Arduino Clock Speed Race
About the project
It's simple... you take two UNO boards from different manufacturers, then race them! Time how long it takes for the boards to switch an LED on, and the winner is the one with the highest clock speed. The faster the clock speed, the quicker a board can carry out operations, leading to better performance!
Estimated time: 1 hour
Items used in this project
It's simple... you take two UNO boards from different manufacturers, then race them! To see a race in action, watch this short video:
Okay, okay, you probably want some more details than that. This is very much a beginner project, and should take maybe 10 minutes. Here are the steps:
- Open the Arduino IDE (or install it if you haven't done so!)
- Copy and paste my code into the IDE
- Save the code, then connect your board to your computer, configure the ports, and hit upload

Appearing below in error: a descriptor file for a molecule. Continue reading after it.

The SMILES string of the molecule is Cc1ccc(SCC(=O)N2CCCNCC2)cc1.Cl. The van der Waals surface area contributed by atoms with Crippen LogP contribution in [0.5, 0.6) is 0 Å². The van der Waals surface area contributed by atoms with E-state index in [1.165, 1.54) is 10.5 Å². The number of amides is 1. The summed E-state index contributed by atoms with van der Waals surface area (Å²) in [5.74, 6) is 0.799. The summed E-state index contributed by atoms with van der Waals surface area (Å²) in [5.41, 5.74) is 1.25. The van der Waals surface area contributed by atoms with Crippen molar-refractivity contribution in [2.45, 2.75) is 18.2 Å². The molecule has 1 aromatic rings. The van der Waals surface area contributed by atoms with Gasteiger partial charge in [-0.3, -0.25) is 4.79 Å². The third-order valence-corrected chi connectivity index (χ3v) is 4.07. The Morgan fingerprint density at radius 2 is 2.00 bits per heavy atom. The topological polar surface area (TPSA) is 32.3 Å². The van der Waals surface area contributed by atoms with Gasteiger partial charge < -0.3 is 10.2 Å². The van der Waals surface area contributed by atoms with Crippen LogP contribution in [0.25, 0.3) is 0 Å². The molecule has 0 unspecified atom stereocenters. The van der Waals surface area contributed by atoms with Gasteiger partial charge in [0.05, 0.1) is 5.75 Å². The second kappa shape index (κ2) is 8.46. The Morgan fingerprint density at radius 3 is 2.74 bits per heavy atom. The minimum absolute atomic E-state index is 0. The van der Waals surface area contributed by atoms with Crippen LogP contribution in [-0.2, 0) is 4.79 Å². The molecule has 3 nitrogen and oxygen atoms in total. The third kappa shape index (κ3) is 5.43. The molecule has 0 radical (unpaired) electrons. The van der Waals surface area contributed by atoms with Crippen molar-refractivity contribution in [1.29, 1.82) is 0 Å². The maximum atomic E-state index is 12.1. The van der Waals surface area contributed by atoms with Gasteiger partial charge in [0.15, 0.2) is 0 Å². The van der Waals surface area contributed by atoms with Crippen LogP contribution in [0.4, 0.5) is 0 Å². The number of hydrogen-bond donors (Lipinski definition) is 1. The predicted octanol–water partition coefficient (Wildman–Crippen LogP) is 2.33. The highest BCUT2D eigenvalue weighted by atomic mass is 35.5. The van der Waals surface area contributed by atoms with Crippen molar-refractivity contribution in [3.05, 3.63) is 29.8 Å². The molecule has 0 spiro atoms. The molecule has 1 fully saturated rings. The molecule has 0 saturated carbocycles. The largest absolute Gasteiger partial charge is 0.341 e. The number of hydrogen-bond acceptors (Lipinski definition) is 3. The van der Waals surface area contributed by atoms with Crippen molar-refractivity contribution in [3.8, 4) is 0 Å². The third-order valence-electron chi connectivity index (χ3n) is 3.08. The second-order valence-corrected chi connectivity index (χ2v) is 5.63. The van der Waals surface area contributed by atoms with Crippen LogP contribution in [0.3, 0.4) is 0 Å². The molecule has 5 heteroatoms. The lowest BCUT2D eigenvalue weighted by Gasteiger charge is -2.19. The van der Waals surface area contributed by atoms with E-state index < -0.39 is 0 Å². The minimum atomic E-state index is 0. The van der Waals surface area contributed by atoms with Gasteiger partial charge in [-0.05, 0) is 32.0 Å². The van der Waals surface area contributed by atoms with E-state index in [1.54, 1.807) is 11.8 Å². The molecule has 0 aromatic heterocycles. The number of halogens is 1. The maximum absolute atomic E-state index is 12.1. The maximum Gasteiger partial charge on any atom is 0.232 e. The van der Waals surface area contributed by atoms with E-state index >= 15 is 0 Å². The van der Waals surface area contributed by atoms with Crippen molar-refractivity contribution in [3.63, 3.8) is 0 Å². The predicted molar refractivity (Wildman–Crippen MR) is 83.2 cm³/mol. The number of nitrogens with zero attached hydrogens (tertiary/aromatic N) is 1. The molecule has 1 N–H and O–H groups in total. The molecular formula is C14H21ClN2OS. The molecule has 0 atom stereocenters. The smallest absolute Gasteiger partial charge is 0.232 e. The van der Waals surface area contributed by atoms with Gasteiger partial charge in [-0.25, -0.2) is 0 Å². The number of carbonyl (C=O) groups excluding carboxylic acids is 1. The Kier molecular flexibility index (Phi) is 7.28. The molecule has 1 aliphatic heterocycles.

- Press the reset button on the board
And you are done! Now it's time to explain what this project does...
Your UNO board should have a clock speed of 16MHz, which means it essentially has an internal ticker flipping between ON and OFF at a frequency of 16MHz. This signal is used to synchronise all of the operations executed by the board, and unsurprisingly, the faster the clock speed, the better the performance of the board (it can do more operations per second!).
My code does something very simple.
I define a large number, and then run a while() loop which increments a variable n by 1 each cycle until it equals the large number. When this happens, it turns an LED on. If you time how long it takes to switch the LED, you will have a characteristic value which can be used to compare the clock performances of UNO boards!
I know this is simple, but sometimes going back to basics does us all a bit of good. Stay dodgy!